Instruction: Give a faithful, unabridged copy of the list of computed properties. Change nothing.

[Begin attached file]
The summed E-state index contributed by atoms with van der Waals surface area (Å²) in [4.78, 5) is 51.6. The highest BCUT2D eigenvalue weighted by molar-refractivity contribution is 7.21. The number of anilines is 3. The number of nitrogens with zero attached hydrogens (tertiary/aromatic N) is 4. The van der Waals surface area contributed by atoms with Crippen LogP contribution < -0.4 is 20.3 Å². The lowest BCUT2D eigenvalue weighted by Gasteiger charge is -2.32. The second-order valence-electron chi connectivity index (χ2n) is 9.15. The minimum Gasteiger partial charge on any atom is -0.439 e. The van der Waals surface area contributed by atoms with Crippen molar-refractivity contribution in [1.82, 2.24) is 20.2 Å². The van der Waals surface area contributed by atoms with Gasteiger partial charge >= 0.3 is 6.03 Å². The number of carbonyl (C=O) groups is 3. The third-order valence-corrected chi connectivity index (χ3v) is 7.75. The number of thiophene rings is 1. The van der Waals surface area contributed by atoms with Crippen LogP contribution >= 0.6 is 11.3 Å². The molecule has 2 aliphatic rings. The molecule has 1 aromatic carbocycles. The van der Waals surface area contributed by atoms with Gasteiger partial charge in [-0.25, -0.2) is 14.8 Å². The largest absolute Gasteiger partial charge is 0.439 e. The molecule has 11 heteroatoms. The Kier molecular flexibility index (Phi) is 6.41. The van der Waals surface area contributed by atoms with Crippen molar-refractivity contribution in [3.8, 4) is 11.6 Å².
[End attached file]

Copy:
The summed E-state index contributed by atoms with van der Waals surface area (Å²) in [4.78, 5) is 51.6. The highest BCUT2D eigenvalue weighted by molar-refractivity contribution is 7.21. The number of anilines is 3. The number of nitrogens with zero attached hydrogens (tertiary/aromatic N) is 4. The van der Waals surface area contributed by atoms with Crippen LogP contribution < -0.4 is 20.3 Å². The lowest BCUT2D eigenvalue weighted by Gasteiger charge is -2.32. The second-order valence-electron chi connectivity index (χ2n) is 9.15. The minimum Gasteiger partial charge on any atom is -0.439 e. The van der Waals surface area contributed by atoms with Crippen molar-refractivity contribution in [1.82, 2.24) is 20.2 Å². The van der Waals surface area contributed by atoms with Gasteiger partial charge >= 0.3 is 6.03 Å². The number of carbonyl (C=O) groups is 3. The third-order valence-corrected chi connectivity index (χ3v) is 7.75. The number of thiophene rings is 1. The van der Waals surface area contributed by atoms with Crippen LogP contribution >= 0.6 is 11.3 Å². The molecule has 2 aliphatic rings. The molecule has 1 aromatic carbocycles. The van der Waals surface area contributed by atoms with Gasteiger partial charge in [-0.25, -0.2) is 14.8 Å². The largest absolute Gasteiger partial charge is 0.439 e. The molecule has 11 heteroatoms. The Kier molecular flexibility index (Phi) is 6.41. The van der Waals surface area contributed by atoms with Crippen molar-refractivity contribution in [3.8, 4) is 11.6 Å².